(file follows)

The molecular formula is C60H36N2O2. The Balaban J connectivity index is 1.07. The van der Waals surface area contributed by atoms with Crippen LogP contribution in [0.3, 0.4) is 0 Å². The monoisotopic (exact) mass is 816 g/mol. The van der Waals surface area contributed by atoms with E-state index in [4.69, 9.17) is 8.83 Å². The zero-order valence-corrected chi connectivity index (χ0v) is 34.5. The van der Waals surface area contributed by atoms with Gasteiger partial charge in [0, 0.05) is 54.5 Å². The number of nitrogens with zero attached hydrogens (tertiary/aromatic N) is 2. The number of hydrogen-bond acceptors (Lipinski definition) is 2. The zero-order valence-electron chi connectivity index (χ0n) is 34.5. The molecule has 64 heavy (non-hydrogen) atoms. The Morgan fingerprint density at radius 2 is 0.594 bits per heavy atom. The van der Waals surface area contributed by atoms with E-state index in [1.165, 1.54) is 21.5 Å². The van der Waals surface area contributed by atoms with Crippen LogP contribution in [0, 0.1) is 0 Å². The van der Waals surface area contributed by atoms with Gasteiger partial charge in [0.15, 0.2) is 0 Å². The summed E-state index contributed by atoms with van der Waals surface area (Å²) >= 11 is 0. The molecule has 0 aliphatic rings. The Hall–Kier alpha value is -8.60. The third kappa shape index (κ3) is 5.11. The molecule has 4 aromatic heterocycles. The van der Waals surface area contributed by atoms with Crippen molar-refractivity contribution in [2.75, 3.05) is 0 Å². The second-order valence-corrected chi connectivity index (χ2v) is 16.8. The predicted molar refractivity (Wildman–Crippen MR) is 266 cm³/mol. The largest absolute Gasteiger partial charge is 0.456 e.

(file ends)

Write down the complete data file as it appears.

The molecular formula is C60H36N2O2. The Balaban J connectivity index is 1.07. The van der Waals surface area contributed by atoms with Crippen LogP contribution in [0.3, 0.4) is 0 Å². The monoisotopic (exact) mass is 816 g/mol. The van der Waals surface area contributed by atoms with E-state index in [4.69, 9.17) is 8.83 Å². The zero-order valence-corrected chi connectivity index (χ0v) is 34.5. The van der Waals surface area contributed by atoms with Gasteiger partial charge in [0, 0.05) is 54.5 Å². The number of nitrogens with zero attached hydrogens (tertiary/aromatic N) is 2. The number of hydrogen-bond acceptors (Lipinski definition) is 2. The zero-order valence-electron chi connectivity index (χ0n) is 34.5. The molecule has 64 heavy (non-hydrogen) atoms. The Morgan fingerprint density at radius 2 is 0.594 bits per heavy atom. The van der Waals surface area contributed by atoms with E-state index in [1.165, 1.54) is 21.5 Å². The van der Waals surface area contributed by atoms with Crippen LogP contribution in [0, 0.1) is 0 Å². The van der Waals surface area contributed by atoms with Gasteiger partial charge in [0.15, 0.2) is 0 Å². The summed E-state index contributed by atoms with van der Waals surface area (Å²) >= 11 is 0. The molecule has 0 aliphatic rings. The Hall–Kier alpha value is -8.60. The third kappa shape index (κ3) is 5.11. The molecule has 4 aromatic heterocycles. The van der Waals surface area contributed by atoms with Crippen molar-refractivity contribution in [2.75, 3.05) is 0 Å². The second-order valence-corrected chi connectivity index (χ2v) is 16.8. The predicted molar refractivity (Wildman–Crippen MR) is 266 cm³/mol. The largest absolute Gasteiger partial charge is 0.456 e.